Arts and Entertainment

Whidbey flutist Joe Arnold heads to North Carolina

Native American flute player Joe Arnold takes a musical break at the Bayview Cash Store recently to serenade local shoppers. - Patricia Duff / The Record
Native American flute player Joe Arnold takes a musical break at the Bayview Cash Store recently to serenade local shoppers.
— image credit: Patricia Duff / The Record

He calls music a gateway to deeper healing. One gate has opened and is pointing him toward the south.

Native American flute player and local dad Joe Arnold is headed to Asheville, N.C. for a time, where he hopes to find other like-minded musicians and a welcoming audience.

“My evolution in music is such that now I have calls from other parts of the country, and since there is not a lot of movement around this kind of music on Whidbey Island, I’m off to another place,” Arnold said.

His attempts at getting people on the island to come to his concerts have been frustrating for the musician. But he said he understands.

“This music opens up both the dark and the light side of people,” he said. “It can open some port of emotion that you may not be ready for, and that can get scary.”

There is a person in Asheville with whom Arnold would like to reconnect. There are also the beginnings of potential projects available there, one a movie score project which peaked his interest. Also, there are several performance venues in Asheville that book the kind of music he plays.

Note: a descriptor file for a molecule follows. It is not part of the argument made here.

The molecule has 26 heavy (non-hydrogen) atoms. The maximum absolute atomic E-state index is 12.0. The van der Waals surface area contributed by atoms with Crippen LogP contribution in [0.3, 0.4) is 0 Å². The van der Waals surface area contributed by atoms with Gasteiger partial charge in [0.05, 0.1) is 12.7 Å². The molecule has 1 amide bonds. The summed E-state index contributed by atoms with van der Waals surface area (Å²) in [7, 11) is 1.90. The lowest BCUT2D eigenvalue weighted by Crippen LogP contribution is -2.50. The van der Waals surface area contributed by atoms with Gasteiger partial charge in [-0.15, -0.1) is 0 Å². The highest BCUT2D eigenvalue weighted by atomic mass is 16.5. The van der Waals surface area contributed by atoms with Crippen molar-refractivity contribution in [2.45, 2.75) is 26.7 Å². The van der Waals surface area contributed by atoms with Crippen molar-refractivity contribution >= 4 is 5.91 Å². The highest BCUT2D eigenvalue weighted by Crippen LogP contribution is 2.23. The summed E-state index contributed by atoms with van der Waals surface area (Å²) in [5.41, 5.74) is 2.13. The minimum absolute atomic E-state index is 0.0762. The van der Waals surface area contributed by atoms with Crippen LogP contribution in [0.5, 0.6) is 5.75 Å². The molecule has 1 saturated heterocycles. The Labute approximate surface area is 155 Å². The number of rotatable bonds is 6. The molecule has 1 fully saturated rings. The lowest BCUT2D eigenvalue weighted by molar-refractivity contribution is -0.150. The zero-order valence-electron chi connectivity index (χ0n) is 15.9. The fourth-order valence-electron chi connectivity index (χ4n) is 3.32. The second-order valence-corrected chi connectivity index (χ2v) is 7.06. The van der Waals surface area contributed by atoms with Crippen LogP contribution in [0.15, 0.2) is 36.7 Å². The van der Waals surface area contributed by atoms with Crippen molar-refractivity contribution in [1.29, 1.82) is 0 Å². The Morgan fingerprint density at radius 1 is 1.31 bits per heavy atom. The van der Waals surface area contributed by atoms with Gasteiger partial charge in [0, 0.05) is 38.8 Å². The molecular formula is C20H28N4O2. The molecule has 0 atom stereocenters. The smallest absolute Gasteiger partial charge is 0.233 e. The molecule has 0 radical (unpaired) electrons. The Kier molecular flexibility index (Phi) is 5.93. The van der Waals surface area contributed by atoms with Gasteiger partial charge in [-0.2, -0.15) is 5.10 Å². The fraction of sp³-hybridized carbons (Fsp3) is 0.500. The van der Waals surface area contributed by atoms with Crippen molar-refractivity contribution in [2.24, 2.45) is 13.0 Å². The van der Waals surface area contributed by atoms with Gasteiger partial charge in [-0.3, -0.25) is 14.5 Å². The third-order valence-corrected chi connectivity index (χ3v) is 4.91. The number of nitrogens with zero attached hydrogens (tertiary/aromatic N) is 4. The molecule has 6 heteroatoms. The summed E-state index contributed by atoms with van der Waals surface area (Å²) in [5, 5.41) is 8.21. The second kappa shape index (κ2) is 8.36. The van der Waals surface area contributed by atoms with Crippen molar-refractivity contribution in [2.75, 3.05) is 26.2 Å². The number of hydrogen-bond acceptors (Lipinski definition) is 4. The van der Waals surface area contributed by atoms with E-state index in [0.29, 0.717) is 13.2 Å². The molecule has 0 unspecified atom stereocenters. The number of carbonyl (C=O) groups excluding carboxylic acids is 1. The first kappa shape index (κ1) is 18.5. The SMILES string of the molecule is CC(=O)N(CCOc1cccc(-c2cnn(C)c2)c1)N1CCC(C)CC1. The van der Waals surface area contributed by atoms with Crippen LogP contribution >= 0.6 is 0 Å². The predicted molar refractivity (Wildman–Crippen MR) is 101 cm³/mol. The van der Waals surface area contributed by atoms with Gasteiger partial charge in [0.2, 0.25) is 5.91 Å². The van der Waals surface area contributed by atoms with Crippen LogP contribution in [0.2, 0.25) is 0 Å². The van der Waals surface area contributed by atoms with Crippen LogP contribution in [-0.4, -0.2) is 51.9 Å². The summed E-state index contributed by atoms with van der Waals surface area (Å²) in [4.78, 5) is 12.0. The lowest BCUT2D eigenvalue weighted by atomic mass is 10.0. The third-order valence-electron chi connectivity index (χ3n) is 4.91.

But he won’t be gone from the island forever.

“I want to keep Whidbey Island as my hub, but go off to other places to play music,” he said.

Arnold said he has been playing the classical flute since he was 8, but started playing the Native American instrument about 17 years ago.

He has spent the past few years working with children in area schools, telling stories and playing music for them. It’s something he particularly loves, because kids get so energized and inspired by his music.

“I was so into those kids, they were awesome. One time, a child came up to me and gave me a big hug to thank me for my music. That was the greatest thing for me,” Arnold said.

For Arnold, life is about transition and expansion. His trip south, he hopes, will be just one of many that take him to new places in music.

“If there is anybody out there who wants to experience what I have to offer, then walk with me, dance with me, play with me,” he said.

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